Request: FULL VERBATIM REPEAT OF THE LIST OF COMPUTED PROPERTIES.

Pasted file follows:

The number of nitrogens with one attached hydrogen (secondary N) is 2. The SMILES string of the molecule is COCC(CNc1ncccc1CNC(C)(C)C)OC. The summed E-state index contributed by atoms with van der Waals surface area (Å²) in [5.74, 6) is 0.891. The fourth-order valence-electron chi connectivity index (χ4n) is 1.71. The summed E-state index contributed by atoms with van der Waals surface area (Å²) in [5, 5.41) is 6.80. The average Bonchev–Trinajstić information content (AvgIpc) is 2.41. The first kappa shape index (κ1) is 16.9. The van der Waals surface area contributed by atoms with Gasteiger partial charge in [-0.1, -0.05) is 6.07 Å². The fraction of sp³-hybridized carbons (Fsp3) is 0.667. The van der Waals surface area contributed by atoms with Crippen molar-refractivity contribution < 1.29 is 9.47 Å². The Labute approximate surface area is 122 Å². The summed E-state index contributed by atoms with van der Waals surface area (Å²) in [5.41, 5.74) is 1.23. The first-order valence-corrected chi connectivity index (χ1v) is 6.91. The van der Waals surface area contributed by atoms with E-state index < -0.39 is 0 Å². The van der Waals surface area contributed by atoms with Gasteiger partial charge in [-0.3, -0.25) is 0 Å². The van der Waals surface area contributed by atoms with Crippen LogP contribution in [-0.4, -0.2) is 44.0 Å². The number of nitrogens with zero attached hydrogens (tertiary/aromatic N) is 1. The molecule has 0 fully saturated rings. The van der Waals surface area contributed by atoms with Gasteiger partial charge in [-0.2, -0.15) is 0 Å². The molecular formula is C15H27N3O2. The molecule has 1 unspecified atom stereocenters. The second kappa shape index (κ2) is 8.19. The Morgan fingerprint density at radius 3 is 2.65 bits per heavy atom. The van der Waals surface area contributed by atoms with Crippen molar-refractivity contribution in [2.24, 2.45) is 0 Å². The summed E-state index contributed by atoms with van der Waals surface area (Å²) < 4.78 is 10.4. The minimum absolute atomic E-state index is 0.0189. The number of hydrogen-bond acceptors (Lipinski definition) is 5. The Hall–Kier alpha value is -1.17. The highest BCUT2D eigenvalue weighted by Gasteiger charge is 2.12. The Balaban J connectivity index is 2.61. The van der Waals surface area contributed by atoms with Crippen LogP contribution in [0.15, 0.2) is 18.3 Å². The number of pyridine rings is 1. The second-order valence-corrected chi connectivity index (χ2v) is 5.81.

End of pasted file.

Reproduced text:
The number of nitrogens with one attached hydrogen (secondary N) is 2. The SMILES string of the molecule is COCC(CNc1ncccc1CNC(C)(C)C)OC. The summed E-state index contributed by atoms with van der Waals surface area (Å²) in [5.74, 6) is 0.891. The fourth-order valence-electron chi connectivity index (χ4n) is 1.71. The summed E-state index contributed by atoms with van der Waals surface area (Å²) in [5, 5.41) is 6.80. The average Bonchev–Trinajstić information content (AvgIpc) is 2.41. The first kappa shape index (κ1) is 16.9. The van der Waals surface area contributed by atoms with Gasteiger partial charge in [-0.1, -0.05) is 6.07 Å². The fraction of sp³-hybridized carbons (Fsp3) is 0.667. The van der Waals surface area contributed by atoms with Crippen molar-refractivity contribution < 1.29 is 9.47 Å². The Labute approximate surface area is 122 Å². The summed E-state index contributed by atoms with van der Waals surface area (Å²) in [5.41, 5.74) is 1.23. The first-order valence-corrected chi connectivity index (χ1v) is 6.91. The van der Waals surface area contributed by atoms with E-state index < -0.39 is 0 Å². The van der Waals surface area contributed by atoms with Gasteiger partial charge in [-0.3, -0.25) is 0 Å². The van der Waals surface area contributed by atoms with Crippen LogP contribution in [-0.4, -0.2) is 44.0 Å². The number of nitrogens with zero attached hydrogens (tertiary/aromatic N) is 1. The molecule has 0 fully saturated rings. The van der Waals surface area contributed by atoms with Gasteiger partial charge in [-0.2, -0.15) is 0 Å². The molecular formula is C15H27N3O2. The molecule has 1 unspecified atom stereocenters. The second kappa shape index (κ2) is 8.19. The Morgan fingerprint density at radius 3 is 2.65 bits per heavy atom. The van der Waals surface area contributed by atoms with Crippen molar-refractivity contribution in [2.24, 2.45) is 0 Å². The summed E-state index contributed by atoms with van der Waals surface area (Å²) < 4.78 is 10.4. The minimum absolute atomic E-state index is 0.0189. The number of hydrogen-bond acceptors (Lipinski definition) is 5. The Hall–Kier alpha value is -1.17. The highest BCUT2D eigenvalue weighted by Gasteiger charge is 2.12. The Balaban J connectivity index is 2.61. The van der Waals surface area contributed by atoms with Crippen LogP contribution in [0.15, 0.2) is 18.3 Å². The number of pyridine rings is 1. The second-order valence-corrected chi connectivity index (χ2v) is 5.81.